Markets Weekly

20 March 2020

4 minute read

Week ahead

The global impact of the spreading coronavirus pandemic remains the focus for markets as we approach the end of March. That said, key macro data and economic news are also on investors’ watch list.

In the eurozone and UK, March’s IHS Markit flash purchasing managers’ indices (PMI) will be published from the start of the week. The services sector is likely to exhibit signs of weakness as a result of drastic measures from the outbreak. Indeed, the dominant services sector in the US slipped into contractionary territory in February.

Furthermore, March flash data on Friday is likely to see further weakness as consumers avoid travel, retail and leisure activities due to the coronavirus outbreak. In China, whilst some stabilization is probable, especially as the number of cases outside of China now exceeds those within it, a sharp acceleration seems unlikely for now.

The Bank of England (BoE) will likely watch the UK PMI flash data and retail sales, the latter being out on Thursday, ahead of their 26 March meeting for any imminent signs of weakening in the economy. February retail sales data will provide the first official data insight into the services sector as Covid-19 entered the UK.

The BoE has followed the US Federal Reserve, cutting rates by 60 basis points to 0.1% over the past two weeks in what the Governor believes to be the effective lower bound. On top of that the BoE increased bond purchases to £645bn from £200bn.

In addition, investors will monitor the 2019 final Q4 gross domestic product reading for the US to assess the health of the economy before the Covid-19 outbreak.

Chart of the week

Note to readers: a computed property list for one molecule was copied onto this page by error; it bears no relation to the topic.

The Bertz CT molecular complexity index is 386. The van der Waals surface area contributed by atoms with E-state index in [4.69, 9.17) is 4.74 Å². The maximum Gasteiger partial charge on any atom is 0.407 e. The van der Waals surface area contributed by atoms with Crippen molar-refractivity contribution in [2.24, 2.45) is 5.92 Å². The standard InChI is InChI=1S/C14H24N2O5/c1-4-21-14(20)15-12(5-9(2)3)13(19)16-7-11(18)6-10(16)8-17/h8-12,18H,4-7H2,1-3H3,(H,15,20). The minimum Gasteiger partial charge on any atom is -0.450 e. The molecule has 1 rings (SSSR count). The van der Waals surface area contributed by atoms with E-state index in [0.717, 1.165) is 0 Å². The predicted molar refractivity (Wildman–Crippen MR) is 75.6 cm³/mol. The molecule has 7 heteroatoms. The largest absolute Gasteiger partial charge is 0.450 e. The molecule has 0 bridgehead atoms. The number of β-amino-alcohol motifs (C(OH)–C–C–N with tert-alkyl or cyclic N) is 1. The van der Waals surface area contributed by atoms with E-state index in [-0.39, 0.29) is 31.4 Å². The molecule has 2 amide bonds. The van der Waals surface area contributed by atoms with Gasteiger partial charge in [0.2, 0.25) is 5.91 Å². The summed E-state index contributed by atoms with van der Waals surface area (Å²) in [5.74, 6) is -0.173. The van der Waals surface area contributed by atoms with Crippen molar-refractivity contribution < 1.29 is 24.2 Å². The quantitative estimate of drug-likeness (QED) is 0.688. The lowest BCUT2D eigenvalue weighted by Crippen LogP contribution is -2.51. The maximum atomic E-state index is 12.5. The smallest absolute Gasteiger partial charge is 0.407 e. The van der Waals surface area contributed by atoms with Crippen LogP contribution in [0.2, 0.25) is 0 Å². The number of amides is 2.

Diversification remains golden

Gold is known for its safe-haven characteristics. It is therefore a welcome portfolio diversifier given the extreme uncertainty seen in financial markets as a result of the Covid-19 outbreak.

Over the past few weeks, the corresponding downturn seen in the gold price with equities entering bear market territory is a worrying sign (see chart). The move appears to be the result of investors fleeing to cash for liquidity and selling all their investments, causing all asset classes, not just gold, to struggle. It is likely that as investors return, they will remain risk-averse, supporting the rare metal.

Furthermore, even with the fall, gold is outperforming the S&P 500 by 23.8% so far this year. With central banks providing significant monetary support and lower real rates, the opportunity cost of holding the precious metal continues to fall.

Chart of the week

Coronavirus outbreak: now for the reckoning

As the authorities unveil sizeable fiscal and monetary responses to Covid-19, can the economy avoid a recession this year?

Previous editions of Markets Weekly

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